"Total stations combine a number of technologies to achieve their remarkable accuracy. The first, an extension of traditional transits and theodolites, is an ability to register very fine angular divisions. Accuracy varies with price, but total stations are capable of measuring to the thousandth of a degree. Obviously, the error of radial measurements increases with distance from the measuring instrument. The angular precision for commonly available instruments ranges from 20 sec (60 sec=1 min; 60 min=1degree) to less than 1 sec. To give an idea of how well accuracy is conserved at distance with these levels of angular precision, a rule of thumb is that 1 sec is 1 cm at 2000 m of distance, so the maximum angular error of a 1-sec total station would be 1 cm when shooting 2 km. A 10-sec instrument would achieve the same accuracy at a distance of 200 m." Similarly, the second paragraph on page 27 should begin:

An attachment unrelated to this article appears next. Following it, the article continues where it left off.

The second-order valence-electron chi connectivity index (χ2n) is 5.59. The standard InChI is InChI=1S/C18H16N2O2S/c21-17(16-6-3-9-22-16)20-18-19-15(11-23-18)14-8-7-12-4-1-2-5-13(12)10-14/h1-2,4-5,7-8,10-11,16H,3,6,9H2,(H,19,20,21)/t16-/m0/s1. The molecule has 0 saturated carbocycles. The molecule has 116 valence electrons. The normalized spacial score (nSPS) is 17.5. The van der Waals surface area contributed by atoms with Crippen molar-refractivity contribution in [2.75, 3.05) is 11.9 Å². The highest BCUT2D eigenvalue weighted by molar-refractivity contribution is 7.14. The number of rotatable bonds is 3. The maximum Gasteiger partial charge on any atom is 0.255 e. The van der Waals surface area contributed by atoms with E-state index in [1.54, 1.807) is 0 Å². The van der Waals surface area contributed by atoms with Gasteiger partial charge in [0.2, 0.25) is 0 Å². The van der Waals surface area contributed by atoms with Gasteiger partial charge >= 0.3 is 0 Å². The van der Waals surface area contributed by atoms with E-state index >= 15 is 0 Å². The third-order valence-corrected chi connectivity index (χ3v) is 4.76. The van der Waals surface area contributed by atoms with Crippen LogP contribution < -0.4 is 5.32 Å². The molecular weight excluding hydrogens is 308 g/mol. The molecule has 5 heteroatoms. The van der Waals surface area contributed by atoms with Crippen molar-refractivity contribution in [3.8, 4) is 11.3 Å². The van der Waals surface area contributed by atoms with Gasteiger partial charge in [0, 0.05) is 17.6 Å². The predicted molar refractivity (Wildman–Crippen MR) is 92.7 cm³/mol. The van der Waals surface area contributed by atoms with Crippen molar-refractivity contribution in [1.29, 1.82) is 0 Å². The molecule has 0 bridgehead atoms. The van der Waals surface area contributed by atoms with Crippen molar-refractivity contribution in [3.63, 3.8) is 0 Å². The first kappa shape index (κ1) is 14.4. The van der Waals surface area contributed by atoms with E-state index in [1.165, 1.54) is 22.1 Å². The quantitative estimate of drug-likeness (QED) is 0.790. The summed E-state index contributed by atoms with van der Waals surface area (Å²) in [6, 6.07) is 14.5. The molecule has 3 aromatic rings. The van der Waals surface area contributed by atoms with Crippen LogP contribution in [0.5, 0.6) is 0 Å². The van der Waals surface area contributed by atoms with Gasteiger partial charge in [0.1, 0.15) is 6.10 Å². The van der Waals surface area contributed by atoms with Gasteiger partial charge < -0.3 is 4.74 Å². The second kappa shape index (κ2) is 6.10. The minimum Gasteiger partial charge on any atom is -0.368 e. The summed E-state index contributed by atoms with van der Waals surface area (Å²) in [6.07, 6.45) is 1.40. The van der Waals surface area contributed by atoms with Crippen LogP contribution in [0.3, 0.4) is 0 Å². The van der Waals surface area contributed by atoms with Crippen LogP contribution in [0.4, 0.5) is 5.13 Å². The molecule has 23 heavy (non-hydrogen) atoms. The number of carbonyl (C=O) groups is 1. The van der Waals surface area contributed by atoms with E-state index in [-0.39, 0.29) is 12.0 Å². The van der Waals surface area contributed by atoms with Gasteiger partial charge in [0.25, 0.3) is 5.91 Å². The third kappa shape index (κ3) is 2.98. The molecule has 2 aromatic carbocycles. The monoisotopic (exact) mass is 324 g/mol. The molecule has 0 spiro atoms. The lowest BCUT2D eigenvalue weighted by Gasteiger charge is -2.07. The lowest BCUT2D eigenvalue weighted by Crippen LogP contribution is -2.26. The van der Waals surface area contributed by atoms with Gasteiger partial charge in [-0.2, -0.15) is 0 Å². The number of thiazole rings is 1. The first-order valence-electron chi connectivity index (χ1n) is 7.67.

"As with most technologies, the most exciting new features are at the top and
bottom of the price range. Decreasing prices at the lower end should allow
cash-strapped archaeologists into the market. Street prices for lower end total
stations (5 sec-20 sec angular accuracy, 3 mm plus 3 ppm to 6 mm plus 6 ppm)
should fall in the $5,000-7,000 range."